Is Zen Bikerism Right For You?

Before we discuss what Zen Bikerism is, we must first explain why it is. After that we’ll see who wants to come along for the ride.

The trouble with religion–one of the troubles with religion in the modern world is that the institutions tend to take over from the sentiments which gave them rise. That, in turn, leads to the problem (here in the West at least) of religions being seen as nothing more than a means by which to create profitable, controlling institutions.

Nothing could be further from the truth; the purpose of any religion when stripped of its details is the cultivation of a personal relationship with the forces of Nature.

The only thing rolling Zen Bikerism over the line between “philosophy” and “religion” is the element of belief, that one can cultivate a personal relationship with the forces of Nature and in so doing develop into one’s “best self.”

Now, another problem with religion in the modern, Western world is the fact that most people tend to leave it in the church or temple and forget all about it until next week. (Which again, leads to some ugly reputations for those of a spiritual bent.) I have long said that one’s spiritual life should not be separate from one’s temporal life, and the motorcycle lifestyle is a perfect example of how to keep the two together: up in the saddle, a single pew in a temple whose roof is the entire sky, one is very much connected to all of Nature and one’s Self in a way that is unique, real, and practical. That’s uplifting in a way that can best be described as “spiritual” and so here we are with a religion again.

The framework is there, let’s use it, is all I’m saying. Besides, the word “biker” is right there in the name; if you hang around bikers for any length of time, you will come across the acronym “MLLH&R” which stands for “Much Love, Loyalty, Honor and Respect.” These ideals are things I wish to do my part to preserve and perpetuate, and at the bottom of it, that’s what this endeavor is trying to accomplish.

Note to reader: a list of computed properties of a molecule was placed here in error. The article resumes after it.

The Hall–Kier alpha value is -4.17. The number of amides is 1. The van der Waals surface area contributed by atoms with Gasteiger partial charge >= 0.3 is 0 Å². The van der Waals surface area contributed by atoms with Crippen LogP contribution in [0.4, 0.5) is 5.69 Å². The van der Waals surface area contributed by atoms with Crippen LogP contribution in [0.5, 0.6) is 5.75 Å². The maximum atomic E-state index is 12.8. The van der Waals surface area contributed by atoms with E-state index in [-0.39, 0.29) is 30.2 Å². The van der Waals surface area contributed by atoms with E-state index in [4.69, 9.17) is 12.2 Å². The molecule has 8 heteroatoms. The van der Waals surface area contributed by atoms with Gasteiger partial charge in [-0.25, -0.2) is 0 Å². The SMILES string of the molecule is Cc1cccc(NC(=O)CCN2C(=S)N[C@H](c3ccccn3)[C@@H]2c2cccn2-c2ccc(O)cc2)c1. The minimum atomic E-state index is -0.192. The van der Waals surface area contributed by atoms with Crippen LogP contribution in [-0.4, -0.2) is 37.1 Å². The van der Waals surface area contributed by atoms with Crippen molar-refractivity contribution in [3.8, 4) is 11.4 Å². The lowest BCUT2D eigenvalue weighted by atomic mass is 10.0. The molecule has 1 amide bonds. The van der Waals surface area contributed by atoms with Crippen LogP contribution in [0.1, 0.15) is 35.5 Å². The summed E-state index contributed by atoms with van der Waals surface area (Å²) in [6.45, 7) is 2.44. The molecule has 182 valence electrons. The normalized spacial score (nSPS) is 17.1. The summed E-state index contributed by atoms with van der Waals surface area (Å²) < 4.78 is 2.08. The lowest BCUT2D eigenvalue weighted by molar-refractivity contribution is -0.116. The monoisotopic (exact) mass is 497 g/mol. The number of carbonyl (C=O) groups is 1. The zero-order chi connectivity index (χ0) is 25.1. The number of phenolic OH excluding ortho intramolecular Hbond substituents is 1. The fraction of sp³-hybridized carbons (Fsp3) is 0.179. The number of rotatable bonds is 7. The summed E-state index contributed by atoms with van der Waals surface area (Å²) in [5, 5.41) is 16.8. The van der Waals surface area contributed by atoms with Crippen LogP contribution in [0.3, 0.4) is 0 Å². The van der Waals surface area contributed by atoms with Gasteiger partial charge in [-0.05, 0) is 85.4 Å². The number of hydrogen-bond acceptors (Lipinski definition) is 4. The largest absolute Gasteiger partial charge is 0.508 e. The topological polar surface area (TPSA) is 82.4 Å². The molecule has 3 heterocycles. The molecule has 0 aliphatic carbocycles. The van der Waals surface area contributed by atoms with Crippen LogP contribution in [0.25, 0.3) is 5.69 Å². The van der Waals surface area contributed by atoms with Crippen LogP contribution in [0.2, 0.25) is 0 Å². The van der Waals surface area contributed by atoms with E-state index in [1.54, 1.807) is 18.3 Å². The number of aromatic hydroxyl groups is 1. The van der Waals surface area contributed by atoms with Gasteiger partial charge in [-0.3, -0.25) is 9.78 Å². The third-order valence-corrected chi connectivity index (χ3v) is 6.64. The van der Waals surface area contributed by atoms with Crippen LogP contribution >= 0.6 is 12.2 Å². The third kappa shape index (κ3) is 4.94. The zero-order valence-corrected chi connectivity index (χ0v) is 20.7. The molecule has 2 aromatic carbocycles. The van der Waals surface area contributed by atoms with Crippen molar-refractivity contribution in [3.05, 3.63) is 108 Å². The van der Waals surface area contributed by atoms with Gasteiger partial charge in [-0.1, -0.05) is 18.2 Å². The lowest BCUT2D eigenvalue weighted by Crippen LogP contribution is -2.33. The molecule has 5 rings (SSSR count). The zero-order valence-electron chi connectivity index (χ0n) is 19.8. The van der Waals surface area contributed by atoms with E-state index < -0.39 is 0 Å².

Plus travel, booze and sex are implied rather than condemned, so it’s got that going for it.

There will be no dogma here; if I try to convince you of anything, it is only that it is OK to be you. Zen Bikerism is just an example of how to live a life of honor with the courage of one’s convictions and evolve on a personal level, regardless of anyone else’s opinion of either the process or the end result. (Again, “biker” right there in the name.)

Zen Bikerism, therefore, shall be a blanket term, the way that “Hindu” is, in that it describes no formalized belief (and last I knew, there were 600 different varieties of that venerable faith in the southern tip of India alone. I also don’t wish to replace whatever faith you may have to begin with, only to enhance it; and this is neither new nor unique–there are Christian Buddhists and Jewish Atheists–there are as many different paths to enlightenment as there are people on the planet. A bike is a fine vehicle by which to travel those paths, but by no means the only one.

It’s not for everyone.

But if it is for you, then get the full benefit from it. Ride to live, live to ride, the spirit that moves you is your best guide.

That is the Truth. And the Truth rides a motorcycle.

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